If you want to increase access to potential patients, try contacting the people who employthem and pay for their health insurance. By contacting local employers your practice willgain visibility and develop opportunities for potential patients to familiarize themselveswith your practice. Deciding which companies are worth contacting may require a littleresearch. Determine which types of health insurance local companies are offering toemployees and confirm that you are contracted with these plans. Have one of your staffmembers contact employers to explain the services you provide, and leave brochures and literature behind for posting on bulletin boards and distribution to employees by otherappropriate means. It may also be helpful to meet with the company’s human resourcesmanager and other staff that are responsible for the health and safety of employees.These individuals are often tasked with referring patients who become ill or are injuredon the job.
You may also consider meeting with the management of a company to fully understandtheir needs and convey your commitment to keeping their employees healthy and on thejob. During this meeting it is also helpful to explain that while your main concern isserving the firm’s employees, your practice does not over-utilize services and iscommitted to practicing cost-effective, quality medicine. To interact directly withemployees, you might consider offering periodic on-site events such as blood pressure orcholesterol screenings, or seminars on various health-related topics. If your office is theclosest health care facility to an employer, you may also want to volunteer your servicesin emergency situations to show your commitment to the health of the community. Asappropriate, encourage the employer to refer patients to you for employment and ongoingphysical examinations, treatment of work-related injuries, and rehabilitation services.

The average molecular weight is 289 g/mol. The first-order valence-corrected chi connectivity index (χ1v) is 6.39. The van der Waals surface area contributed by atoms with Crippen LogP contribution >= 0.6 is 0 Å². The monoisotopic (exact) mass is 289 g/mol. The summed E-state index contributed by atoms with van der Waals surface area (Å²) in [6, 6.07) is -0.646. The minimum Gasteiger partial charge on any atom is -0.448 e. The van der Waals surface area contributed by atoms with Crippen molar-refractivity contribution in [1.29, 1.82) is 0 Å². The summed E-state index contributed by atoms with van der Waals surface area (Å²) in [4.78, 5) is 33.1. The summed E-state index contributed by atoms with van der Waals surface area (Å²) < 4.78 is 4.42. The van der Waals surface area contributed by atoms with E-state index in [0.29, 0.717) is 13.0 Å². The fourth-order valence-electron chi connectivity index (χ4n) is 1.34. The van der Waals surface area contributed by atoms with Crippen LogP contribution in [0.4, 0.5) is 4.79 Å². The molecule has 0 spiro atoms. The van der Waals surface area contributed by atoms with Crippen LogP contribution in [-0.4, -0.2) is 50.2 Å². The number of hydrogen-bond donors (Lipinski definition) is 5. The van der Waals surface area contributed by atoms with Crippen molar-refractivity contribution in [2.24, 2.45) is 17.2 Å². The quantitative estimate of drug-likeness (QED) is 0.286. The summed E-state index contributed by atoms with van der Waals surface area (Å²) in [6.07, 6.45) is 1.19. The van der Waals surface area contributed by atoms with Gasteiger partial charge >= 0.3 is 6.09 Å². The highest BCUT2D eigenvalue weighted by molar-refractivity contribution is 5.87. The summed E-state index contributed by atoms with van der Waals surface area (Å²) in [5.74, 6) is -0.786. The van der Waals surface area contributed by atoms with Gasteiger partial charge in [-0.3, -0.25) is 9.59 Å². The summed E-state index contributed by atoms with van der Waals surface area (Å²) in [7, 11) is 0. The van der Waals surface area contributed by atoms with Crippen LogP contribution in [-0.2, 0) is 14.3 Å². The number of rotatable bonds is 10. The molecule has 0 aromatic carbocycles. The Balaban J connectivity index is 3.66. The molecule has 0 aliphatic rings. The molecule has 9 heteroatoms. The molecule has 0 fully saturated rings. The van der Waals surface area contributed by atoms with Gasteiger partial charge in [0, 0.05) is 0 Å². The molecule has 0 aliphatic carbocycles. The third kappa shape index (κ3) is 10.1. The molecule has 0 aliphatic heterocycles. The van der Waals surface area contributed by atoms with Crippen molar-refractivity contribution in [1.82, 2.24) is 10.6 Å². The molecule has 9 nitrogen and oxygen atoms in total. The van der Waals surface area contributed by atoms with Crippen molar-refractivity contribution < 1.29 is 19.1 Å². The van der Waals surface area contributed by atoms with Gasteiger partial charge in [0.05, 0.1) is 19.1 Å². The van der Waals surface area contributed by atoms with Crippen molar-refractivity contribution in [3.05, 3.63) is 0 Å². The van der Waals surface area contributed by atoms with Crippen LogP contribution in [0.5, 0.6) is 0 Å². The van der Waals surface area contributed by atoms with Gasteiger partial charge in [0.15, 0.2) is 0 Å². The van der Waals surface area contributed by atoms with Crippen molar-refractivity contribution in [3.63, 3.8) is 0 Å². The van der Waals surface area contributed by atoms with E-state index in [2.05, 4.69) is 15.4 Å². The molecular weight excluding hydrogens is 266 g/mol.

Marketing to Health Care Providers
The key to maintaining collegial relationships is to constantly be in contact and showyour appreciation for every referral within the confines of the law. To build newrelationships make a list of people to call or visit in person. Commit yourself to ameasurable goal, such as one contact each day, to increase your visibility to professionalswho can refer patients to you.